We’ve seen a handful of RVers committing accidental crimes during our adventures. While these travelers mean well, they’re simply ignorant of the laws.
However, if you’re not careful, this can land you in hot water with the police and your insurance company.
If you want to ensure you’re on the right side of the law, avoid committing any of the five accidental crimes we’ll share with you today!
Let’s get started!
What Are Accidental Crimes?
Not all criminals are aware when they’re up to no good. Accidental crimes where the individual’s intent isn’t to break the law happen all the time.
For example, when going through the self-checkout lane, you may forget to scan an item in your shopping cart. Not seeing something in the bottom of your cart meant you weren’t intentionally trying to walk out of the store without paying for it. However, it’s a very different situation than if you were to place a candy bar or two in your pocket before walking out the store’s door.
Other times, you may be unaware of how laws differ from state to state. In some cases, rules and regulations can vary between cities.
Can You Accidentally Commit a Crime?
Unfortunately, people commit accidental crimes all the time. Even if you’re aware of the laws, it’s easy to commit a crime accidentally. As we mentioned earlier, forgetting to scan an item in your shopping cart is incredibly easy. You’re technically stealing the item by walking out of the store without paying for it.
Accidental crimes are usually minor criminal offenses. You’re probably not going to “accidentally” commit a felony. A judge, jury, or law enforcement is more likely to dismiss a “lesser” offense than a felony. Calling a serious crime an accident isn’t to sit well with a judge or jury, so you might want to think of a better defense.
What Happens If You Commit a Crime Accidentally?
As with many legal matters, what happens when you accidentally commit a crime varies based on several factors. For starters, your attitude can play a significant role in whether or not you’re charged.
You’re likely to get punished if you have a bad attitude or show no remorse for your actions. However, law enforcement or a judge may extend grace to you if you are genuinely apologetic and regretful for not being aware of an ordinance. This is typically case-by-case and is never a 100% guarantee.
Being ignorant of the law isn’t typically an excuse in most circumstances. You are responsible for being aware of the rules and regulations related to the activity you’re engaging in. Do your part to educate yourself, especially if you could face serious consequences.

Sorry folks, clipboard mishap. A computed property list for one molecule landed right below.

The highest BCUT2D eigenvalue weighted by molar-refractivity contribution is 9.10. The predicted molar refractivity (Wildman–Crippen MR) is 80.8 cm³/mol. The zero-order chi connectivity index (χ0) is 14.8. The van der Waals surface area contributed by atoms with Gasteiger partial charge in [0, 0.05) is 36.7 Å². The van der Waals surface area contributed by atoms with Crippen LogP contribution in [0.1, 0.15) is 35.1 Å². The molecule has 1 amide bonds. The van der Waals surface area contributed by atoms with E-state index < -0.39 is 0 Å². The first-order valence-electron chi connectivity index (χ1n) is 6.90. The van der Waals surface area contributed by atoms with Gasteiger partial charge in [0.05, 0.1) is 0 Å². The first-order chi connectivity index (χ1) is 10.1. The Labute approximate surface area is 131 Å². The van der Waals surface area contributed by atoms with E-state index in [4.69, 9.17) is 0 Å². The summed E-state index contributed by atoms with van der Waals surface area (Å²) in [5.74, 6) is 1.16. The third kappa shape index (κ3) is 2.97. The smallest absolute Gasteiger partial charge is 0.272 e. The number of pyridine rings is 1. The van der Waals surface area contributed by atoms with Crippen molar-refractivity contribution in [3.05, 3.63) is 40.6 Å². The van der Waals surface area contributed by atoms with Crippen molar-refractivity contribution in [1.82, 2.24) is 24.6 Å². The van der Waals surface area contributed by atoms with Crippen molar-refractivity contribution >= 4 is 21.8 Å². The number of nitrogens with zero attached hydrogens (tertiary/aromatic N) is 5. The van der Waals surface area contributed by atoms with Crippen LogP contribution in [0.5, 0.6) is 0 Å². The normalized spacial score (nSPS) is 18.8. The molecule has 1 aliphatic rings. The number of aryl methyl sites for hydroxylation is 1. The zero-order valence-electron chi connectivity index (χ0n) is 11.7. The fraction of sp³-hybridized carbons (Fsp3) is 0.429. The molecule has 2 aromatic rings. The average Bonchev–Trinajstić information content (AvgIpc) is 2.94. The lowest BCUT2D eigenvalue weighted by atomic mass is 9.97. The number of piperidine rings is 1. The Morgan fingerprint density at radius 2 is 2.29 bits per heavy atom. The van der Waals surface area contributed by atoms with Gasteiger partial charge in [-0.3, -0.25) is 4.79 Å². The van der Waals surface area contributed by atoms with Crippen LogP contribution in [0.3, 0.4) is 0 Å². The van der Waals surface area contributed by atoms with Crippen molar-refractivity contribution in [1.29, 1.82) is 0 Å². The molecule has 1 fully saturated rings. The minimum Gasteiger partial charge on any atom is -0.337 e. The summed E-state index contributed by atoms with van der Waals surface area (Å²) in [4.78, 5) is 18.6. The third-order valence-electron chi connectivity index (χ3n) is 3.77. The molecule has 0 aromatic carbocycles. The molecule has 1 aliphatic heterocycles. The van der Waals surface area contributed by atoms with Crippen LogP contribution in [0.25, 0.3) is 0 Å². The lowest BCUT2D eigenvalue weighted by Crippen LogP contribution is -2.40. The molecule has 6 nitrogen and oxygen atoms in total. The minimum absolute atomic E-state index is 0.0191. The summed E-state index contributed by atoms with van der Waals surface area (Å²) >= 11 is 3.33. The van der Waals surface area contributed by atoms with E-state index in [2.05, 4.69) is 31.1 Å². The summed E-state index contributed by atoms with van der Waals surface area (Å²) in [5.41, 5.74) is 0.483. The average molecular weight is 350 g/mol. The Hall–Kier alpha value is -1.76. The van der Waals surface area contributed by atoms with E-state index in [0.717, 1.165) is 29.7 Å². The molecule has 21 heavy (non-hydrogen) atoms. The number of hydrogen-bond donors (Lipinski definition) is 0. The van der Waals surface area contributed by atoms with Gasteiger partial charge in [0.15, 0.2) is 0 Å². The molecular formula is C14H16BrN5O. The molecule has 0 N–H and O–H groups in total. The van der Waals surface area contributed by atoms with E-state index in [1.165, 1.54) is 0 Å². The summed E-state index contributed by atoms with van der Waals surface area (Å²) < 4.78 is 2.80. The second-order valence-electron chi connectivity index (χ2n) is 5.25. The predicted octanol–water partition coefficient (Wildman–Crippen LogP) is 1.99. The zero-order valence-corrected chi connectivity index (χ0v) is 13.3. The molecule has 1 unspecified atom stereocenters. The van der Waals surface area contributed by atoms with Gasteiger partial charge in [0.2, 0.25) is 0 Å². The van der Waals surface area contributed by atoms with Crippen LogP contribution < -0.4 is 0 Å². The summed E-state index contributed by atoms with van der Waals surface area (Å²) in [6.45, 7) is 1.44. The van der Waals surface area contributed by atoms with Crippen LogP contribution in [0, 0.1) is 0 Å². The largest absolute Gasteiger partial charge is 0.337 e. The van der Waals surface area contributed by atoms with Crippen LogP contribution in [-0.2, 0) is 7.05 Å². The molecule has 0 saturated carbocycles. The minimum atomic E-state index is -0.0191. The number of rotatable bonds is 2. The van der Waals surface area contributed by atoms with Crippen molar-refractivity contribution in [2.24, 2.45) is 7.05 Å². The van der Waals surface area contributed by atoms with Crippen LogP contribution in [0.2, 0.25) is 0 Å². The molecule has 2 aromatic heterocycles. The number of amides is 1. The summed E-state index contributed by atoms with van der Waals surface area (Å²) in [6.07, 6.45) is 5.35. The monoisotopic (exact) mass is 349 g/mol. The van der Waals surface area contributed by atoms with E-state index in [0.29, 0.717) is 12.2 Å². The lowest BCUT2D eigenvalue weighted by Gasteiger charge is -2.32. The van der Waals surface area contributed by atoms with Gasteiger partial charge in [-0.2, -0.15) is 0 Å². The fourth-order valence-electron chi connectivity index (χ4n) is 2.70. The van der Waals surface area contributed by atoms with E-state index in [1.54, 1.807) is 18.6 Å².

Pro Tip: Before you open your RV door, make sure you know whether or not Police Need a Warrant to Search Your RV.
5 Accidental Crimes RVers Commit
While you may think you’re a law-abiding RVer, a handful of accidental crimes are easy to commit. There’s a good chance you’ve been on the wrong side of the rules a time or two and have been guilty of these offenses.
Speeding is something that RVers and many other drivers regularly do, but it’s illegal and dangerous. It’s easy to get in a hurry to get to a campsite or get home and unpack after an adventure. During these moments, you may push the pedal further toward the floorboard than you usually would.
Many states have specific speed limits for any vehicles towing a trailer. In California, vehicles towing a trailer must not exceed 55 mph. For some people, it’s to go that slow on the highway. But you’ll need to get used to it because it’s the law. Don’t find yourself talking to a state trooper because you have a lead foot.
Exceeding Towing Capacity
The towing capacity of a vehicle isn’t a suggestion or recommendation from the manufacturer; it’s the legal limit for that vehicle. We’ve seen far too many drivers pushing boundaries and exceeding their vehicles’ capabilities by towing large trailers they simply can’t handle.
Your vehicle may be able to tow a tremendous amount of weight, but you also need to know it can stop it. Not only is exceeding the towing capacity of your vehicle illegal, but it’s hazardous. You increase the risk of trailer sway and lose your ability to control your vehicle and the trailer.